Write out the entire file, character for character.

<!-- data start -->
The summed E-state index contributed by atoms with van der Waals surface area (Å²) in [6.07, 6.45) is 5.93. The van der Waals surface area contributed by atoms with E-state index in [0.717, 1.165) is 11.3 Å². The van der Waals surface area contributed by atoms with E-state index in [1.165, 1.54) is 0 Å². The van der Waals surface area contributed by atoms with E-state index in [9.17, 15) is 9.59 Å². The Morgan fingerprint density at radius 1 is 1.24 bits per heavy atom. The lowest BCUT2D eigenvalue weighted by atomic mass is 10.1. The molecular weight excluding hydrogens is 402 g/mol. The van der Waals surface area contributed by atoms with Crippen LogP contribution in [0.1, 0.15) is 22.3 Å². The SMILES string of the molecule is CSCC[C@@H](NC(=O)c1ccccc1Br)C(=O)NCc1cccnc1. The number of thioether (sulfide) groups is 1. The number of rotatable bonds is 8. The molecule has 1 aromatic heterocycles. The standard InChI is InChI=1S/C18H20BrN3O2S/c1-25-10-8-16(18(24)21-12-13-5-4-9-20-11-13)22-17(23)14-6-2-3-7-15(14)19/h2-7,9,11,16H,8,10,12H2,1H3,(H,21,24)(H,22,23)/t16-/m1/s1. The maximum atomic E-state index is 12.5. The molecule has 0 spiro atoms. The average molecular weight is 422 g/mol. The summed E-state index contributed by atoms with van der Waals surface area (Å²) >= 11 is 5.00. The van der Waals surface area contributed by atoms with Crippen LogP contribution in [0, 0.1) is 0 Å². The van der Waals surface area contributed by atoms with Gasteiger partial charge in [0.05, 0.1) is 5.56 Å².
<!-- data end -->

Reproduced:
The summed E-state index contributed by atoms with van der Waals surface area (Å²) in [6.07, 6.45) is 5.93. The van der Waals surface area contributed by atoms with E-state index in [0.717, 1.165) is 11.3 Å². The van der Waals surface area contributed by atoms with E-state index in [1.165, 1.54) is 0 Å². The van der Waals surface area contributed by atoms with E-state index in [9.17, 15) is 9.59 Å². The Morgan fingerprint density at radius 1 is 1.24 bits per heavy atom. The lowest BCUT2D eigenvalue weighted by atomic mass is 10.1. The molecular weight excluding hydrogens is 402 g/mol. The van der Waals surface area contributed by atoms with Crippen LogP contribution in [0.1, 0.15) is 22.3 Å². The SMILES string of the molecule is CSCC[C@@H](NC(=O)c1ccccc1Br)C(=O)NCc1cccnc1. The number of thioether (sulfide) groups is 1. The number of rotatable bonds is 8. The molecule has 1 aromatic heterocycles. The standard InChI is InChI=1S/C18H20BrN3O2S/c1-25-10-8-16(18(24)21-12-13-5-4-9-20-11-13)22-17(23)14-6-2-3-7-15(14)19/h2-7,9,11,16H,8,10,12H2,1H3,(H,21,24)(H,22,23)/t16-/m1/s1. The maximum atomic E-state index is 12.5. The molecule has 0 spiro atoms. The average molecular weight is 422 g/mol. The summed E-state index contributed by atoms with van der Waals surface area (Å²) >= 11 is 5.00. The van der Waals surface area contributed by atoms with Crippen LogP contribution in [0, 0.1) is 0 Å². The van der Waals surface area contributed by atoms with Gasteiger partial charge in [0.05, 0.1) is 5.56 Å².